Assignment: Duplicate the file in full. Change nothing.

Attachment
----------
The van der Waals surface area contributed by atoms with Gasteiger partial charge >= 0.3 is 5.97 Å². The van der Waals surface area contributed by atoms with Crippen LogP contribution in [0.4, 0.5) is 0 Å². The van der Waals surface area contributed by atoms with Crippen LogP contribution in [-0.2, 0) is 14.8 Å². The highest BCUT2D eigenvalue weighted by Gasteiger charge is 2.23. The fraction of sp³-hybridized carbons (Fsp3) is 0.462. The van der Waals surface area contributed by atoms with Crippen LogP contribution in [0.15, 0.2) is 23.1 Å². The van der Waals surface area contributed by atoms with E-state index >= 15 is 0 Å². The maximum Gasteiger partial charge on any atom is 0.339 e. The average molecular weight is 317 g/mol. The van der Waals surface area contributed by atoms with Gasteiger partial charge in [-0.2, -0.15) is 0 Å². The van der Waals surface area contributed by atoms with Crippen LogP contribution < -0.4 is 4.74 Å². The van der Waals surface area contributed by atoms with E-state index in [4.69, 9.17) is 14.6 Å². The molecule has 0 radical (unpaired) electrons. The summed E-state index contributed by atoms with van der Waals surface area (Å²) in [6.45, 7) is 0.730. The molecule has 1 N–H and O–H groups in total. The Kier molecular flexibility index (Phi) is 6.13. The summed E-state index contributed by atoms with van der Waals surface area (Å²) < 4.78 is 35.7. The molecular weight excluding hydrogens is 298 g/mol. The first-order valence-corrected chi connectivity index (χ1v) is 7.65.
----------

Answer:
The van der Waals surface area contributed by atoms with Gasteiger partial charge >= 0.3 is 5.97 Å². The van der Waals surface area contributed by atoms with Crippen LogP contribution in [0.4, 0.5) is 0 Å². The van der Waals surface area contributed by atoms with Crippen LogP contribution in [-0.2, 0) is 14.8 Å². The highest BCUT2D eigenvalue weighted by Gasteiger charge is 2.23. The fraction of sp³-hybridized carbons (Fsp3) is 0.462. The van der Waals surface area contributed by atoms with Crippen LogP contribution in [0.15, 0.2) is 23.1 Å². The van der Waals surface area contributed by atoms with E-state index >= 15 is 0 Å². The maximum Gasteiger partial charge on any atom is 0.339 e. The average molecular weight is 317 g/mol. The van der Waals surface area contributed by atoms with Gasteiger partial charge in [-0.2, -0.15) is 0 Å². The van der Waals surface area contributed by atoms with Crippen LogP contribution < -0.4 is 4.74 Å². The van der Waals surface area contributed by atoms with E-state index in [4.69, 9.17) is 14.6 Å². The molecule has 0 radical (unpaired) electrons. The summed E-state index contributed by atoms with van der Waals surface area (Å²) in [6.45, 7) is 0.730. The molecule has 1 N–H and O–H groups in total. The Kier molecular flexibility index (Phi) is 6.13. The summed E-state index contributed by atoms with van der Waals surface area (Å²) < 4.78 is 35.7. The molecular weight excluding hydrogens is 298 g/mol. The first-order valence-corrected chi connectivity index (χ1v) is 7.65.